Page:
24 Schuck_et_al_2003 European Geometrical correction of the satellite data using polynomial coefficients, separation of the corrected satellite data into three geographic strata, the Atlantic; Mediterranean; and Temperate and Boreal stratum. Estimation of forest variables for each stratum separately. The percentage forest proportion was estimated for each individual pixel of the image mosaic using the CORINE Land Cover classification as training data. The approach of pixel-by-pixel ratio scaling was used for the calibration process which was applied to produce a pan-European forest map. Forest wood 1995 -2001
26 De_Wit_&_Faaij_2008 European Union 27 + Switzerland, Norway, Ukraine Bio-physical modeling of land required for food and feed. Agro Ecological Zones modelling of yields of energy and food crops. Bottom-up cost analysis of bioenergy crops production costs Annual crops, grasses and SRC poplar/willow on agricultural land, and agricultural and forestry residues 2030
27 EEA_2006 European, EU-25 Demand-driven There is a need to increase the use of biomass for energy purposes with a strong consideration of environment energy crops, forestry biomass, wastes 2030
28 EEA_2007b European, EU--25 Demand-driven, The consumption of biomass is increasing and it is important to assess how much agricultural biomass is potentially available without harming the environment and without counteracting current and potential future EU environmental policies and objectives agricultural biomass 2030
29 AlSaedi_et_al_2005 European, specific regions Resource focused, based on literature review and partner's experience. Biodegradable part of organic wastes and energy crops for biogas production through anaerobic digestion (AD). 2005
30 AlSaedi_et_al_2007 European, specific regions Both resource and demand focused. The work was based on the results of the research carried out in 2002 by a team of Danish researchers, where environmental and economic costs and benefits of the centralised biogas technology, deriving advantages and drawbacks are quantified and monetised using a welfare methodology. The socio-economic analysis is carried out as a cost-benefit analysis. Biodegradable part of organic wastes and energy crops for biogas production through anaerobic digestion (AD). 2005-2007

Figure 1:

Figure 1

Figure 2:

Figure 2

The methodology for the assessment of selected biomass studies foresees a categorization into different types of studies to make studies more comparable. The review of BEE and Biomass Futures of the selected studies resulted in categories for biomass types (Biomass from forestry, Energy crops. Biomass from agriculture, Biomass from waste, Total resource assessments) and potential types (Theoretical potential, Technical potential, Economic potential, Sustainable potential) and method types (Resource focussed statistical methods, Resource-focussed spatially explicit methods, Demand-driven cost-supply methods, Demand driven energy and/or economic modelling methods and integrated assessments). After categorization remaining differences between studies (see e.g. Fig. 2) are likely to originate from different input data used, scenario assumptions made and tools applied. More categories were planned for comparing scenarios assumptions (especially on markets, technologies etc.). However, no further categorizations for a detailed comparison of studies could be achieved. This is mainly due to the fact that detailed assumptions were not always displayed by the study authors. If provided, the assumptions were too individually chosen for each study so that a categorization was not appropriate.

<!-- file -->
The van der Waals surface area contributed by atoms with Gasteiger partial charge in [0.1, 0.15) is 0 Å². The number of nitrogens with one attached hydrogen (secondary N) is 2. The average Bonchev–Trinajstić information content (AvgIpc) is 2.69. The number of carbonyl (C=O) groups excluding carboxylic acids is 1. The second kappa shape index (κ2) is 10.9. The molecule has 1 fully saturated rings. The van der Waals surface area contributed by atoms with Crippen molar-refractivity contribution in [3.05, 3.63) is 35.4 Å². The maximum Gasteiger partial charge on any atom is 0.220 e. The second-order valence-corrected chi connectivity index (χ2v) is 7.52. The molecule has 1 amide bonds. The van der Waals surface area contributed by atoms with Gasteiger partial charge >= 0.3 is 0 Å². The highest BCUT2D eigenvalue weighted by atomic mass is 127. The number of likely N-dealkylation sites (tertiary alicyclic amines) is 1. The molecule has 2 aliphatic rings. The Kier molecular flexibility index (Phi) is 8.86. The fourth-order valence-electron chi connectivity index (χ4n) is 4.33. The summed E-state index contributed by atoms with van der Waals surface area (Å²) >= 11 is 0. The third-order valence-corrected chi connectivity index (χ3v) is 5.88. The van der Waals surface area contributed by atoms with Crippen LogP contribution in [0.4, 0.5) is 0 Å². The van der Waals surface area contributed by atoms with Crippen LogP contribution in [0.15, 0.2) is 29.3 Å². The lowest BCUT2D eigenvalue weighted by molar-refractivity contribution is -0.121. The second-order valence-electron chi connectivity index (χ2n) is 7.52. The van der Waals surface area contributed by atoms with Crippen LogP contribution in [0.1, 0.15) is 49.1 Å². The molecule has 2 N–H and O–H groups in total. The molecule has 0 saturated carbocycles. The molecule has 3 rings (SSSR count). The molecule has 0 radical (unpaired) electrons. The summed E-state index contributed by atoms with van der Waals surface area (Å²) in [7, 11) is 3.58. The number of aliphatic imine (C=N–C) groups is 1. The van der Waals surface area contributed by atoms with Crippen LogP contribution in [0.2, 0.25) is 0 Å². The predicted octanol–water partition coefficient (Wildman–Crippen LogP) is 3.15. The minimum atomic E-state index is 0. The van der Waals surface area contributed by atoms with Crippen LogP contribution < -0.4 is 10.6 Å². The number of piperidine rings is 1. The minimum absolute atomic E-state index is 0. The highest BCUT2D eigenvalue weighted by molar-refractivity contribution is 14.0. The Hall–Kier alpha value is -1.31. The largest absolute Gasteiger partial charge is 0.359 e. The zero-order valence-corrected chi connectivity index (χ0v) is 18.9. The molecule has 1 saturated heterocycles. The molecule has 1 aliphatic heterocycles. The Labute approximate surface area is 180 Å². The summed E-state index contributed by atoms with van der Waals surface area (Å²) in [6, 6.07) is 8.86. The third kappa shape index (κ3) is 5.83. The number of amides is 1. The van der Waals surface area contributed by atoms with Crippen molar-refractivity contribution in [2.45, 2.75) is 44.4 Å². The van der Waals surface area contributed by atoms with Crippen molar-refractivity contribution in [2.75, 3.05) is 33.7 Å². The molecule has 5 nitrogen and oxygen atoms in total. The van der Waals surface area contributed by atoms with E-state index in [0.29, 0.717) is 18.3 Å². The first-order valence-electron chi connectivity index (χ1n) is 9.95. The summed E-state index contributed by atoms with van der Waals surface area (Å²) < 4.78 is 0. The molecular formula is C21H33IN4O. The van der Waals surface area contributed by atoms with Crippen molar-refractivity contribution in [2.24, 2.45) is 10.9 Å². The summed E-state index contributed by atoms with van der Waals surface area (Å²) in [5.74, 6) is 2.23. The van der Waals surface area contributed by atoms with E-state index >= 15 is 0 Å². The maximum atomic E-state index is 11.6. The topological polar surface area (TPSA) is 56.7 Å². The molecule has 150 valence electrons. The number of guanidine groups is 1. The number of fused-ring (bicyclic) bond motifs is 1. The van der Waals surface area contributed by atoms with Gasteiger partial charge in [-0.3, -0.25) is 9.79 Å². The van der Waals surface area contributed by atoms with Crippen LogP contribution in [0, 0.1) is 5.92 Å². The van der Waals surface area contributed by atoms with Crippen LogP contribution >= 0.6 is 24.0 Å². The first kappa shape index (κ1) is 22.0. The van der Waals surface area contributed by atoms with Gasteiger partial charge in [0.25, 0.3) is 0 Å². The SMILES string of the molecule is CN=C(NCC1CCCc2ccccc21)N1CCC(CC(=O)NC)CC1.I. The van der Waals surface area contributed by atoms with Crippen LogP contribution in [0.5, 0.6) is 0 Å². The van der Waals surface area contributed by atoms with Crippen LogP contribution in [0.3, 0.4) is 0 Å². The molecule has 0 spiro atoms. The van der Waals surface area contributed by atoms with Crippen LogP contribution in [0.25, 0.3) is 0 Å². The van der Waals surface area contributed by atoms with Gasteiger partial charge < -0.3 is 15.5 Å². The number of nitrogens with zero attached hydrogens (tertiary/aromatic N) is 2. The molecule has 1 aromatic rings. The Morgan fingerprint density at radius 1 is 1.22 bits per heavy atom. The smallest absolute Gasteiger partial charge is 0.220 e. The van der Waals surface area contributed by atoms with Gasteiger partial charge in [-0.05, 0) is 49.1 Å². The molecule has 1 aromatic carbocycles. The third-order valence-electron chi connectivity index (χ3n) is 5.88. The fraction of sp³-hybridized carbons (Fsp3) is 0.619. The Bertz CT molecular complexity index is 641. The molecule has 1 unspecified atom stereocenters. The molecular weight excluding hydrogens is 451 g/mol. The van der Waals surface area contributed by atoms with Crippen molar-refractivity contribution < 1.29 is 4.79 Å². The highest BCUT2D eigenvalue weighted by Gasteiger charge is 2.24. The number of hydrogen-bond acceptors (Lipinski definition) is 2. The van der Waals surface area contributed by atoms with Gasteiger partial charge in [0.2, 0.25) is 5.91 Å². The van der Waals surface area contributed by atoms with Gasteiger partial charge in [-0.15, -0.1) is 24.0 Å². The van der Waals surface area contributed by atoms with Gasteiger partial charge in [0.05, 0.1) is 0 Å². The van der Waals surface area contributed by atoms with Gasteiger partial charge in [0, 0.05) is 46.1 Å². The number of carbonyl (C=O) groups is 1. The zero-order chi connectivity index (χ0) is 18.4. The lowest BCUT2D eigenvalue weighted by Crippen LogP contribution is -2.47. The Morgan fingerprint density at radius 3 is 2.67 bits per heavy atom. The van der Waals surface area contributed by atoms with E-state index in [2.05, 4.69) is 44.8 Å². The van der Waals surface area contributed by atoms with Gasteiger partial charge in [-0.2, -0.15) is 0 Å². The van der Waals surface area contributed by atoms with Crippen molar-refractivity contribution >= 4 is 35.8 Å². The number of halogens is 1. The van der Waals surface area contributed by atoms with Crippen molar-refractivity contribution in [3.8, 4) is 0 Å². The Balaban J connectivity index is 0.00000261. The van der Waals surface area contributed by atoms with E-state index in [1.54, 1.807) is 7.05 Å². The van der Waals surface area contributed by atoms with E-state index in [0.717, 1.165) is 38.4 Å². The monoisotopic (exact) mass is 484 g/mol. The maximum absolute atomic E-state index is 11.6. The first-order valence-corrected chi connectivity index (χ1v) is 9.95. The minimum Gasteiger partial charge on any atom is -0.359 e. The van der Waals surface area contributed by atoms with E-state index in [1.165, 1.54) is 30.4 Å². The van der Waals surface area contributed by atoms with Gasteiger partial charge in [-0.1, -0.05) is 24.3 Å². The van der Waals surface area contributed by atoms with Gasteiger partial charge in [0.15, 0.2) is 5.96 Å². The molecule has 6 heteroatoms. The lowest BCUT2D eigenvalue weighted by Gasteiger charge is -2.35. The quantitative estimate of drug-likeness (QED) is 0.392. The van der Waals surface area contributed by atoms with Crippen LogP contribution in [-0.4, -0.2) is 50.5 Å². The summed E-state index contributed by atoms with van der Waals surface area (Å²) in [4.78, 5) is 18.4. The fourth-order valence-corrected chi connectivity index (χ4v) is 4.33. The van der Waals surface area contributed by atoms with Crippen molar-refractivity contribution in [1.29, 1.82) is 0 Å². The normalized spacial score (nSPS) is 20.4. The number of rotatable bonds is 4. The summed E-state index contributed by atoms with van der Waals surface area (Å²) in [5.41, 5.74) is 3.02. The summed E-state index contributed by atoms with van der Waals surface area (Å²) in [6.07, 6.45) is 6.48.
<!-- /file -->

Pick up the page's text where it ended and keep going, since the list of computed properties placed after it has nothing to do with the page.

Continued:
A major conclusion of the Biomass Futures review of biomass assessments at EU country level is that a share of the differences between studies can be explained by an appropriate categorization of studies according to method, biomass type and potential types. Remaining discrepancies can be assessed by comparing individual studies only but not in a systematic manner due to lack of information provided by authors and individuality of assumptions.

A major conclusion of the Biomass Futures review of biomass assessments at EU country level is that a share of the differences between studies can be explained by an appropriate categorization of studies according to method, biomass type and potential types. Remaining discrepancies can be assessed by comparing individual studies only but not in a systematic manner due to lack of information provided by authors and individuality of assumptions.

References

BEE (2008). Biomass Energy Europe - Harmonisation of biomass resource assessment - Results of WP 3 Status of biomass resource assessments. Heidelberg, Germany, Biomass Energy Europe (BEE) project team.

BEE (2010). Harmonization of biomass resource assessments Volume I: Best practices and methods handbook. Enschede, The Netherlands, BTG Biomass Technology Group.